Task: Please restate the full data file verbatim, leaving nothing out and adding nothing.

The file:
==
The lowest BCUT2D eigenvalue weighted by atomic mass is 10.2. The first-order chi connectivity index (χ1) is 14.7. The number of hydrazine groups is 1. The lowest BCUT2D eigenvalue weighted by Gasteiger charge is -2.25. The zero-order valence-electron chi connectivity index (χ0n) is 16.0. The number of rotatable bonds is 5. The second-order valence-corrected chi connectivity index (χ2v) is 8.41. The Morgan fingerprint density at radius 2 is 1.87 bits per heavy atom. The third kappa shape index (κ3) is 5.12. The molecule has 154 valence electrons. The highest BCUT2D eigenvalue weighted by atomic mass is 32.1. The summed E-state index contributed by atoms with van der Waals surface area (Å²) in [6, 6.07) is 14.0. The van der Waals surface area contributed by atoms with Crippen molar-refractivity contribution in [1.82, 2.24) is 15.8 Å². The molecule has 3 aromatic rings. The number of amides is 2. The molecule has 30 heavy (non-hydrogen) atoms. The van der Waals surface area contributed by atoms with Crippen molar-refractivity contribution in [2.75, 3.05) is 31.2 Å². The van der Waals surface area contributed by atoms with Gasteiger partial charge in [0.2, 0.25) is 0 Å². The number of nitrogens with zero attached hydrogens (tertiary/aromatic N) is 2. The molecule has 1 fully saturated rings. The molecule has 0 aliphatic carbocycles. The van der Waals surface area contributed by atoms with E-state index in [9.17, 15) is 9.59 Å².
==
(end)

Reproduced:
The lowest BCUT2D eigenvalue weighted by atomic mass is 10.2. The first-order chi connectivity index (χ1) is 14.7. The number of hydrazine groups is 1. The lowest BCUT2D eigenvalue weighted by Gasteiger charge is -2.25. The zero-order valence-electron chi connectivity index (χ0n) is 16.0. The number of rotatable bonds is 5. The second-order valence-corrected chi connectivity index (χ2v) is 8.41. The Morgan fingerprint density at radius 2 is 1.87 bits per heavy atom. The third kappa shape index (κ3) is 5.12. The molecule has 154 valence electrons. The highest BCUT2D eigenvalue weighted by atomic mass is 32.1. The summed E-state index contributed by atoms with van der Waals surface area (Å²) in [6, 6.07) is 14.0. The van der Waals surface area contributed by atoms with Crippen molar-refractivity contribution in [1.82, 2.24) is 15.8 Å². The molecule has 3 aromatic rings. The number of amides is 2. The molecule has 30 heavy (non-hydrogen) atoms. The van der Waals surface area contributed by atoms with Crippen molar-refractivity contribution in [2.75, 3.05) is 31.2 Å². The van der Waals surface area contributed by atoms with Gasteiger partial charge in [0.2, 0.25) is 0 Å². The number of nitrogens with zero attached hydrogens (tertiary/aromatic N) is 2. The molecule has 1 fully saturated rings. The molecule has 0 aliphatic carbocycles. The van der Waals surface area contributed by atoms with E-state index in [9.17, 15) is 9.59 Å².